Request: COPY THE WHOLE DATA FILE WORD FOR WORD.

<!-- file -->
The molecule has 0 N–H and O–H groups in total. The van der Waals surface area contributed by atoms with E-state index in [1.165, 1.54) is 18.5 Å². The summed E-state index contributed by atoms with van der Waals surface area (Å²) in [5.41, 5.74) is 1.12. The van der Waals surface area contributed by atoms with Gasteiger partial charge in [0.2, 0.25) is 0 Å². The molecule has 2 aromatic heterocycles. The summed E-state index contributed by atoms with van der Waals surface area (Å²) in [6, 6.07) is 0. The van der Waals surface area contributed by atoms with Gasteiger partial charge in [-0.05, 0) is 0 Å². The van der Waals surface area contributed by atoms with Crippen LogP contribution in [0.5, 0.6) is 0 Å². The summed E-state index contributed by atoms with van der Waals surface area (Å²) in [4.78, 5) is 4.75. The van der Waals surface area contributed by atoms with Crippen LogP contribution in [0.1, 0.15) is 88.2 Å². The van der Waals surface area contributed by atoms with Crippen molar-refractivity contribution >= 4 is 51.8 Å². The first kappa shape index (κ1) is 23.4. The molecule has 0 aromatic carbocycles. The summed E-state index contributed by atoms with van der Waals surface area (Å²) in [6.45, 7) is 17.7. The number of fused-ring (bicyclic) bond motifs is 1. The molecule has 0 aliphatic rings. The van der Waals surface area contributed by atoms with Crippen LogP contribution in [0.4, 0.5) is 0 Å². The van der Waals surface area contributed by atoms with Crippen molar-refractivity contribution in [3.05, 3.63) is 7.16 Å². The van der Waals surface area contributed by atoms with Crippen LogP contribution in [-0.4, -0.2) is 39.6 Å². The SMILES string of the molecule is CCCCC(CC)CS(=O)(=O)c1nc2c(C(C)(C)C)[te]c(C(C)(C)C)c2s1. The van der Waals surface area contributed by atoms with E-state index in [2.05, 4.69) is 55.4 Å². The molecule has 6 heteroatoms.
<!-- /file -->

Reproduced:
The molecule has 0 N–H and O–H groups in total. The van der Waals surface area contributed by atoms with E-state index in [1.165, 1.54) is 18.5 Å². The summed E-state index contributed by atoms with van der Waals surface area (Å²) in [5.41, 5.74) is 1.12. The van der Waals surface area contributed by atoms with Gasteiger partial charge in [0.2, 0.25) is 0 Å². The molecule has 2 aromatic heterocycles. The summed E-state index contributed by atoms with van der Waals surface area (Å²) in [6, 6.07) is 0. The van der Waals surface area contributed by atoms with Gasteiger partial charge in [-0.05, 0) is 0 Å². The van der Waals surface area contributed by atoms with Crippen LogP contribution in [0.5, 0.6) is 0 Å². The summed E-state index contributed by atoms with van der Waals surface area (Å²) in [4.78, 5) is 4.75. The van der Waals surface area contributed by atoms with Crippen LogP contribution in [0.1, 0.15) is 88.2 Å². The van der Waals surface area contributed by atoms with Crippen molar-refractivity contribution >= 4 is 51.8 Å². The first kappa shape index (κ1) is 23.4. The molecule has 0 aromatic carbocycles. The summed E-state index contributed by atoms with van der Waals surface area (Å²) in [6.45, 7) is 17.7. The number of fused-ring (bicyclic) bond motifs is 1. The molecule has 0 aliphatic rings. The van der Waals surface area contributed by atoms with Crippen LogP contribution in [0.4, 0.5) is 0 Å². The van der Waals surface area contributed by atoms with Crippen molar-refractivity contribution in [3.05, 3.63) is 7.16 Å². The van der Waals surface area contributed by atoms with Crippen LogP contribution in [-0.4, -0.2) is 39.6 Å². The SMILES string of the molecule is CCCCC(CC)CS(=O)(=O)c1nc2c(C(C)(C)C)[te]c(C(C)(C)C)c2s1. The van der Waals surface area contributed by atoms with E-state index in [2.05, 4.69) is 55.4 Å². The molecule has 6 heteroatoms.